She was 19 years old and taking a course in typing in Darjeeling, India, when she met the man she was going to marry. He was 36, a widower with three children. They met in the lobby of the Windamere Hotel and bonded over growing up isolated — she, an American by birth, had lost her mother at a young age, then the grandparents who’d helped to raise her. “I just fell in love with his sad, sad eyes,” she later told the press. They were engaged two years later, in 1961, and married in March of 1963. Two years after that, they were crowned king and queen.
The story of Hope Cooke, a student at Sarah Lawrence College, and Palden Thondup Namgyal, the crown prince of Sikkim — which was then an independent monarchy; it became a part of India in 1975 — made the world’s media pay attention to a kingdom less than half the size of Connecticut, nestled in the Himalayas. But Cooke arrived at a tumultuous time for the country in which she was both stranger and ruler.
The fairy-tale story was complicated by the geopolitical realities of the continent. Sikkim, under a treaty then only a decade old, maintained administrative autonomy but was under India’s protection. However, it shared a border with China, and found itself embroiled in 1962’s Sino-Indian border war, which stemmed from the Dalai Lama’s flight from Tibet to India in 1959.
When Cooke and Namgyal married in 1963, having been told 1962 was an astrologically inauspicious year for unions, the populace had questions about the gaps between them in terms of culture and age. But to some international observers, their marriage portended more serious strategic alliances. “China had taken over Tibet, and Tibet had close links historically with Sikkim,” explains Sangmu Thendup, assistant professor of history at Sikkim University. “It looked like America had teamed up with Sikkim and India on one side with China and Russia on the other side.”
The 1950s had Grace Kelly, the Hollywood star who married Prince Rainier of European microstate Monaco. The 1960s, however, had Hope Cooke: Her royal wedding entailed months of preparation. She swiftly gave up her U.S. citizenship and declared to one magazine that she would never again put on Western-style gowns. When the couple visited the U.S., they received wall-to-wall coverage. Namgyal began to rule in 1964, upon the death of his father, but he and Cooke were officially crowned as monarchs the following year, by which time she had given birth to their son.
Namgyal was the scion of the Buddhist royal family. She was an American who was trying to adjust to a new life. In spite of her efforts, she would sometimes feel lonely, she confessed later in her own autobiography, Time Change, and bound by royal etiquette that had been entirely absent for the first two decades of her life. Their son was shortly followed by a daughter, and she had three stepchildren from Namgyal’s previous marriage to raise as well. “These children will be happy,” she wrote. “The wheel of unhappiness that both my husband and I grew up on will not go to this generation.”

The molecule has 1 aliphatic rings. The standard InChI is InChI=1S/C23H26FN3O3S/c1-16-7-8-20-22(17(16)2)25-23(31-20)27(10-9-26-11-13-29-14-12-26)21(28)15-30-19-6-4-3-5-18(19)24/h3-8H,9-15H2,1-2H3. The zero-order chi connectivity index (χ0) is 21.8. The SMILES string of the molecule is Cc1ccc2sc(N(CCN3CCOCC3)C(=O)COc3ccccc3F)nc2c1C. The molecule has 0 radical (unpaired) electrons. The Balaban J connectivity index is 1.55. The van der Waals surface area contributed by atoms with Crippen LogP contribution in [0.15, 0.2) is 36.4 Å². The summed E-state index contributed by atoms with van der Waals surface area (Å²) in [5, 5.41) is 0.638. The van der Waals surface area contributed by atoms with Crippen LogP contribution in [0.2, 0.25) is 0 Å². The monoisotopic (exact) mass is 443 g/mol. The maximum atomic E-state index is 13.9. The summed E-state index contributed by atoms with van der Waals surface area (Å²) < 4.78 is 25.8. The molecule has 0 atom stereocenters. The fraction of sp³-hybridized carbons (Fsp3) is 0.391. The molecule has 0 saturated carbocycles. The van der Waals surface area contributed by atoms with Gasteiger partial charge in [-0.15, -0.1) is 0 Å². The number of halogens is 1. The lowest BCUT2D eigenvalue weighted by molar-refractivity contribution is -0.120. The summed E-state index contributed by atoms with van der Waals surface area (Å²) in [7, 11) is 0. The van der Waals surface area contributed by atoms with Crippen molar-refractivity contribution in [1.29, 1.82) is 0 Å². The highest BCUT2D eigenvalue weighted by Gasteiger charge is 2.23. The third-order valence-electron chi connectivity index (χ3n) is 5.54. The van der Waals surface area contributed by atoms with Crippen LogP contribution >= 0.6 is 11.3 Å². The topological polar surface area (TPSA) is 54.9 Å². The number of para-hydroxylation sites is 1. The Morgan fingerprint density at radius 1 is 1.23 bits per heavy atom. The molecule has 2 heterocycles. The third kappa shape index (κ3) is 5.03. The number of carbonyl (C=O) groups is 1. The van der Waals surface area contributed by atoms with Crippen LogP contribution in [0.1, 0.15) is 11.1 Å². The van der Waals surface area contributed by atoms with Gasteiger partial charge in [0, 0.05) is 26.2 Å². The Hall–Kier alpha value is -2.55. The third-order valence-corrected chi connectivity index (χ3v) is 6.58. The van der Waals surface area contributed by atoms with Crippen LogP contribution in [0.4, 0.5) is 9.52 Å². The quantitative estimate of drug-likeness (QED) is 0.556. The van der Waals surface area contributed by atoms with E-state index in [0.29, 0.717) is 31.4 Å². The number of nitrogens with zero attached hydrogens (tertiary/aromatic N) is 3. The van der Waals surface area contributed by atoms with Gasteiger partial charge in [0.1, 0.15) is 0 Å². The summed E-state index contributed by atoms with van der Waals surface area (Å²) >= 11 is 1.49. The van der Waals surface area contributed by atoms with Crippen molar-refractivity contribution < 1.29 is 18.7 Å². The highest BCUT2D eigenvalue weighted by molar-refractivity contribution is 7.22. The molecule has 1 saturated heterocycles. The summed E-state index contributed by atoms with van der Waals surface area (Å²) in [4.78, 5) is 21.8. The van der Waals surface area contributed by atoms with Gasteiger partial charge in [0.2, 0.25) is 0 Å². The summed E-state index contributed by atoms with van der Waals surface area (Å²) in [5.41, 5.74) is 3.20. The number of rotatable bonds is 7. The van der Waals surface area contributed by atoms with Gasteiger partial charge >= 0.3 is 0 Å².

Meanwhile, tensions between China and India made Sikkim a pawn during the 1960s and ’70s. Despite having renounced her U.S. ties, Cooke was suspected by some of being a CIA agent. All this disturbed the domestic peace at home, as did Namgyal’s ongoing affair with a married Belgian woman.
On a trip to the U.S., she had an affair with an American man. As her marriage was on the brink, so was the kingdom: Sikkim was also facing international pressure to do away with the monarchy altogether. By the early 1970s, Delhi was lobbying hard for Sikkim to join India as a state, and Cooke was habitually taking Valium and drinking whiskey in the palace.
The royal family was all but trapped in a hilltop palace when Cooke escaped, in 1973, with her two children and one stepdaughter to New York, where she was now an immigrant. In her book, she explains that she planned to enroll her children in school and return to her husband in Sikkim, but she never went back. In New York, she lived in a nearly empty apartment, with “no furnishings other than a small orange carpet from Sikkim, many mattresses, a TV and later some rough two-by-four bookcases.” No longer a U.S. citizen, she overstayed her visa — but deportation proceedings were halted and President Gerald Ford granted her a green card.
Back in Sikkim, the king was under pressure from the pro-India Sikkim National Party, which came to power in 1974 and sought integration with India. In 1975, Indian Prime Minister Indira Gandhi brought the fairy tale to an end, sending troops to surround the palace and depose the king. A referendum — since questioned by critics — showed that 98 percent of Sikkimese supported joining India. On May 16, Sikkim became India’s 22nd state.
Namgyal, bereft of his kingdom, was placed under house arrest for a time, unable to leave the country or speak to the press. In 1978, his firstborn son, the Crown Prince of Sikkim, died in a car accident — the same year Namgyal and Cooke officially separated. Two years later, they were divorced, and two years after that Namgyal died of cancer.
The following year, Cooke remarried. She still lives in New York, but as recently as 2013 explained in a video produced by Yale University: “I’ve internalized Sikkim as my home,” she says, pointing to her heart, “here.”
Correction: The original version of this article did not specify that Prince Namgyal’s period of house arrest was not indefinite.
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